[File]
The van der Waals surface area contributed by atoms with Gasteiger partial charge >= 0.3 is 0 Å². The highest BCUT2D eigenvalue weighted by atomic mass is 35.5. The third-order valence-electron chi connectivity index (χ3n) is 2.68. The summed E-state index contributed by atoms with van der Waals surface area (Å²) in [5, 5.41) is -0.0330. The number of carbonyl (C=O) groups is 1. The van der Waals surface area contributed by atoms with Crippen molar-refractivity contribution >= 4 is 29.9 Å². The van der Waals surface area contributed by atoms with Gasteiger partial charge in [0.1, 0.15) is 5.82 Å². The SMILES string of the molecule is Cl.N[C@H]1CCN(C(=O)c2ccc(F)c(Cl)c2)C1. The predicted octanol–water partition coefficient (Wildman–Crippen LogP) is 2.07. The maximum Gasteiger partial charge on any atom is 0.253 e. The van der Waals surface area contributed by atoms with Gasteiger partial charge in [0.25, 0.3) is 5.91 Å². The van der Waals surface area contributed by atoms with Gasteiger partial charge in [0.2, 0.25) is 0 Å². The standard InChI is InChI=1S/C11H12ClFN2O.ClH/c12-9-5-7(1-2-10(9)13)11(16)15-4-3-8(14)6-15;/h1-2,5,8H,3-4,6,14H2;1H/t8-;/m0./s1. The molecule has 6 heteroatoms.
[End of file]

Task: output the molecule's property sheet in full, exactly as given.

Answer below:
The van der Waals surface area contributed by atoms with Gasteiger partial charge >= 0.3 is 0 Å². The highest BCUT2D eigenvalue weighted by atomic mass is 35.5. The third-order valence-electron chi connectivity index (χ3n) is 2.68. The summed E-state index contributed by atoms with van der Waals surface area (Å²) in [5, 5.41) is -0.0330. The number of carbonyl (C=O) groups is 1. The van der Waals surface area contributed by atoms with Crippen molar-refractivity contribution >= 4 is 29.9 Å². The van der Waals surface area contributed by atoms with Gasteiger partial charge in [0.1, 0.15) is 5.82 Å². The SMILES string of the molecule is Cl.N[C@H]1CCN(C(=O)c2ccc(F)c(Cl)c2)C1. The predicted octanol–water partition coefficient (Wildman–Crippen LogP) is 2.07. The maximum Gasteiger partial charge on any atom is 0.253 e. The van der Waals surface area contributed by atoms with Gasteiger partial charge in [0.25, 0.3) is 5.91 Å². The van der Waals surface area contributed by atoms with Gasteiger partial charge in [0.2, 0.25) is 0 Å². The standard InChI is InChI=1S/C11H12ClFN2O.ClH/c12-9-5-7(1-2-10(9)13)11(16)15-4-3-8(14)6-15;/h1-2,5,8H,3-4,6,14H2;1H/t8-;/m0./s1. The molecule has 6 heteroatoms.